In August of 2020, Abbvie funded a study to estimate how Elagolix may effect bone loss for post-menopausal women and lead to risk fractures. Due to its estrogen-reducing properties, there’s a risk in bone mineral density (BMD) loss. Having a lower BMD may lead to a greater risk of fractures and osteoporosis. The study used data collected from Abbvie’s Phase III trials, as well as BMD dadta from the National Health and Nutrition Examination Survey gathered from 2005-2010. Tricky math I don’t understand, but the study estimates that the risk of BMD loss, leading to fractures and osteoporosis later in life, is “minimal.” Is it a risk you’d like to take? That’s fine…just be informed.
Dr. Sanjay Agarwal of San Diego co-authored a February 2021 study wherein data from two clinical trials was analyzed to see if there was any difference in pelvic pain and menstrual bleeding for patients on Elagolix. The results point toward patients on Elagolix for three to six months reported less painful periods. Pelvic pain while not on their periods were also reportedly reduced. However, it also states, “Additionally, women in the placebo-treated group also reported a decrease in pain during both bleeding and non-bleeding days. It can be suggested that women would be more likely to report pain if bleeding occurs; therefore, given that women in the placebo group are reporting less pain during bleeding, we can infer that the reduction of pain seen in the elagolix treatment groups compared with the placebo group during bleeding is more remarkable.” In other words, the way I read it, participants reported less painful periods and pelvic pain EVEN ON THE PLACEBO…am I reading that wrong? But the study concludes that there was a greater reduction of pain all-around for patients who received Elagolix. Oh, and this study was paid for by Abbvie (the manufacture of Elagolix) and published in the Journal of Pain Research.
We are our best advocate. Do what you feel is best for you. But, please, do it informed and do it safely.
Knowing how poorly my body handled Lupron Depot (another AbbVie product that is incredibly similar), and how I became so severely depressed and suicidal on it, I will never again subject my body to something similar. It did nothing in the long-term to stem my Endometriosis. And was an incredibly difficult journey while on Lupron, as well as a long while before my body cleared itself of any side effects. That is why I choose not to take Orilissa. The decision is an individual one. Never again. But, again, I will never tell you not to try something; it may very well help you cope with your symptoms. Understand, though, that it is a band-aid. It will mask your symptoms; not clear your body of Endometriosis. I learned that one the hard way…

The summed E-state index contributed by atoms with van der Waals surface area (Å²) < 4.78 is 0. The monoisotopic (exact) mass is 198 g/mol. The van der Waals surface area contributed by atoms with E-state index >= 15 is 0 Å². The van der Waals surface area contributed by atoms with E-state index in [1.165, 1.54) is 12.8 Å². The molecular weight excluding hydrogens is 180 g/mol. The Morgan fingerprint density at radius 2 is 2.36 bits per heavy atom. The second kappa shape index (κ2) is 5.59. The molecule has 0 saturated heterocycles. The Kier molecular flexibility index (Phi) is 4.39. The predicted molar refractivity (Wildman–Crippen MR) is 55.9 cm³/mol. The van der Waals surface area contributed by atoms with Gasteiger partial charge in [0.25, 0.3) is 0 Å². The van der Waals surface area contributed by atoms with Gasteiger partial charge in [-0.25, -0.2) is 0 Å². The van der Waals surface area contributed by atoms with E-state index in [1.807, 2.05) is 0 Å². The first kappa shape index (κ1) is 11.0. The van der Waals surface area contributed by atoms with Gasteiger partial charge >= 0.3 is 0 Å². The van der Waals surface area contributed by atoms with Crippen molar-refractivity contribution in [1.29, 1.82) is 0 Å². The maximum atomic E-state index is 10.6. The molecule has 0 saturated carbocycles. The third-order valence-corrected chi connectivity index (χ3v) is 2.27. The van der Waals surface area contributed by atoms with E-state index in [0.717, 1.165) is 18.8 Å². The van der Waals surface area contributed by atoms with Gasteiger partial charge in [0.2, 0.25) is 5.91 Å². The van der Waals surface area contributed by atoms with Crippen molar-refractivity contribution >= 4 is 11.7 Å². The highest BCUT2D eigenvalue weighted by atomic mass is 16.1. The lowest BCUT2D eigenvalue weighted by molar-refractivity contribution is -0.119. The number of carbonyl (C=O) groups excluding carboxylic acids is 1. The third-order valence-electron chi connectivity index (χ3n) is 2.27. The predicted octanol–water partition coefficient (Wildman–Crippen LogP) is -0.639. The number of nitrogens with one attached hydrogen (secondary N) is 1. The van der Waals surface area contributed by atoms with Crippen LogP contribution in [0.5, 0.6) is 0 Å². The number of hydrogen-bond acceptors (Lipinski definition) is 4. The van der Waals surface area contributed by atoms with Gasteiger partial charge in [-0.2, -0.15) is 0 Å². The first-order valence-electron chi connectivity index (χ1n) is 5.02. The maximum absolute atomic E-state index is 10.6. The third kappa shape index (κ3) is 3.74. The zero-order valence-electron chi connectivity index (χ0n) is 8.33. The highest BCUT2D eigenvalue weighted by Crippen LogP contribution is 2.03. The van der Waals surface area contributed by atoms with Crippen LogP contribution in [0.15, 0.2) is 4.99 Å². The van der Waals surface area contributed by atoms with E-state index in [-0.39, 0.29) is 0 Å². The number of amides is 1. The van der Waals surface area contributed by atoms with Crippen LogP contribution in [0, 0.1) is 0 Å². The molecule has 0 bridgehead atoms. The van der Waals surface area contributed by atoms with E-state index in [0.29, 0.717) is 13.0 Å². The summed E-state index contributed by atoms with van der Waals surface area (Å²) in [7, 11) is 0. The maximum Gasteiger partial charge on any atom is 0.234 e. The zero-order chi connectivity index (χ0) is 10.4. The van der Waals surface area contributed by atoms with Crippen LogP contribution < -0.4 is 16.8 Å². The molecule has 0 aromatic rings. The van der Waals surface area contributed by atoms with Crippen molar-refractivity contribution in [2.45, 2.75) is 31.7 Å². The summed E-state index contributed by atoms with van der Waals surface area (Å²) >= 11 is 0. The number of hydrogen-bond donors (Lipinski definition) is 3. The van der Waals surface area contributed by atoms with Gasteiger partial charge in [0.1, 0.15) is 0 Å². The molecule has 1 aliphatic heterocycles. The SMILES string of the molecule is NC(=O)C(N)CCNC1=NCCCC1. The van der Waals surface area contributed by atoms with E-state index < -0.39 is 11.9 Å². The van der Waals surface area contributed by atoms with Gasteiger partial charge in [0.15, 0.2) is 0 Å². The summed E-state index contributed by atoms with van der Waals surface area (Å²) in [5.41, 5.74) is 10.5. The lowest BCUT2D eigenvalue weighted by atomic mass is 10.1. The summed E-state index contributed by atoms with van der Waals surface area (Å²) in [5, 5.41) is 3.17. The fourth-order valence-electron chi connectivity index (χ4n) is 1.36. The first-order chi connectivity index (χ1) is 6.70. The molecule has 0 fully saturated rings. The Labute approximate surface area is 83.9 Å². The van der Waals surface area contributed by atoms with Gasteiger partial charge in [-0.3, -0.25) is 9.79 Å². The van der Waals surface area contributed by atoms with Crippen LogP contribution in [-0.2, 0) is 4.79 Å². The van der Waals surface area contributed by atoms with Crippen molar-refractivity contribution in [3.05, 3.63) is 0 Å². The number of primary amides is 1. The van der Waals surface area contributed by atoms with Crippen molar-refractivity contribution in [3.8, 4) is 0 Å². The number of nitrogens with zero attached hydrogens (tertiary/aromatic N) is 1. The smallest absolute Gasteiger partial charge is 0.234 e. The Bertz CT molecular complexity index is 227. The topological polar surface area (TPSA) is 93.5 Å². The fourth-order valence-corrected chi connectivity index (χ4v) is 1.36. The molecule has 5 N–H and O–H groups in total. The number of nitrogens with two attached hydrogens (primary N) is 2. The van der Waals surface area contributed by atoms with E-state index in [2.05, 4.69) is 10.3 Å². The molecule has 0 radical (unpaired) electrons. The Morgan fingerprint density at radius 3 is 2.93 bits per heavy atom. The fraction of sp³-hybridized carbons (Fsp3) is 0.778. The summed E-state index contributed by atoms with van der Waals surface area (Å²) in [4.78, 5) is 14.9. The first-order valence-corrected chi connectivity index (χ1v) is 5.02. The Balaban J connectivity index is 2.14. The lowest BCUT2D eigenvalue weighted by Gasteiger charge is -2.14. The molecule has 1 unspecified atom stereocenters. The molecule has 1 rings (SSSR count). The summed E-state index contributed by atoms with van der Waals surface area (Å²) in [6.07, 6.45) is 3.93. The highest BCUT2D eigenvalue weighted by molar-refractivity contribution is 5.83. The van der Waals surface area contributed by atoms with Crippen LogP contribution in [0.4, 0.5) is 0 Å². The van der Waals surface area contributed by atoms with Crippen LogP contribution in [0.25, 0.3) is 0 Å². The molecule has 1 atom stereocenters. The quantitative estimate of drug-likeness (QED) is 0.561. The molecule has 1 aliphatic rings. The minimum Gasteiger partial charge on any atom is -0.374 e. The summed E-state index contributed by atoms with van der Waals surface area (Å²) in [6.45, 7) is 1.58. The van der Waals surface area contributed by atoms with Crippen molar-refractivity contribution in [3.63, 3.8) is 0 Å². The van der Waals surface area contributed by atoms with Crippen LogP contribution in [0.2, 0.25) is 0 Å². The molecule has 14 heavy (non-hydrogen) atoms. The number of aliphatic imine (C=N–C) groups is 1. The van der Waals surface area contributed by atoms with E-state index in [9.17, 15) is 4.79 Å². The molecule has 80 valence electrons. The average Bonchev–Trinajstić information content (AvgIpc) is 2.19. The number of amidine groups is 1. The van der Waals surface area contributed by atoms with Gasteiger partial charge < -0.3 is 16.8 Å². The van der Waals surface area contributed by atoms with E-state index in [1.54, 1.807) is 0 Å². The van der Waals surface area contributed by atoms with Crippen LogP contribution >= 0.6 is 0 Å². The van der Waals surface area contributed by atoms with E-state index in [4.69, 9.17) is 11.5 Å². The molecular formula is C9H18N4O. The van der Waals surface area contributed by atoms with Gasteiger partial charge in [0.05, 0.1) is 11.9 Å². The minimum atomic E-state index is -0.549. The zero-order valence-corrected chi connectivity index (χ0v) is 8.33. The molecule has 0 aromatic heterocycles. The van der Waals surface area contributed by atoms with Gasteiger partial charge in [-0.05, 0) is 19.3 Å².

If you do your research and make a well-informed decision to start (or not start) Orilissa, I wish you all the best of luck and health. There are no judgments here. Only well-wishes. AND if you would like to leave a comment below with how Orilissa affected you, please do so! We can only be here to teach one another.
And, if you wish to see a quick snapshot of the participants and findings of the two clinical trials, please visit this FDA page.
**Updated March 26, 2021**
AbbVie – (July 24, 2018; Press Release) AbbVie Receives US FDA Approval of Orilissa (elagolix) for the Management of Moderate to Severe Pain Associated with Endometriosis
American Family Physician (Oct. 15, 2019; Article) Elagolix (Orilissa) for Endometriosis Pain
American Society for Clinical Pharmacology & Therapeutics (July 2020; Article) Effect of Elagolix Exposure on Clinical Efficacy End Points in Phase III Trials in Women with Endometriosis-Associated Pain: An Application of Markov Model
Business Insider (July 24, 2018; Article) A New Treatment for a Condition that Can Feel Like Tiny People Skating on Razor Blades in Your Stomach and Affects an Estimated 200 Million Women Just Got Approved
Clinical Pharmacokinetics (Juyl 2020; Article) Drug Interaction Studies of Elagolix ith Oral and Transdermal Low-Dose Hormonal Add-Back Therapy
Drugs & Therapy Perspective (Feb. 2019; Abstract) Elagolix in Endometriosis-Related Pain: a Profile of its Use and Approved in the USA
Fertility & Sterility (June 2019; Abstract) Impact of elagolix on work loss due to endometriosis-associated pain: estimates based on the results of two phase III clinical trials
Fertility & Sterility (August 2019; Abstract) Impact of Elagolix Treatment on Fatigue Experienced by Women with Moderate to Severe Pain Associated with Endometriosis
Journal of Bone & Mineral Research (Aug. 2020; Abstract and Article) Estimating the Effect of Elagolix Treatment for Endometriosis on Post-Menopausal Bone Outcomes: a Model Bridging Registrational Phase III Trials to an Older Real-World Population
Journal of Women’s Health (2020; Article) A Clinician’s Guide to the Treatment of Endometriosis with Elagolix
US Food & Drug Administration – Drug Database: Orilissa
~ Again, I am a layman. I do not hold any college degrees, nor mastery of knowledge. Please take what I say with a grain of salt. If curious, do your own research 😉 Validate my writings. Or challenge them. And ALWAYS feel free to consult with your physician. Always. Yours ~ Lisa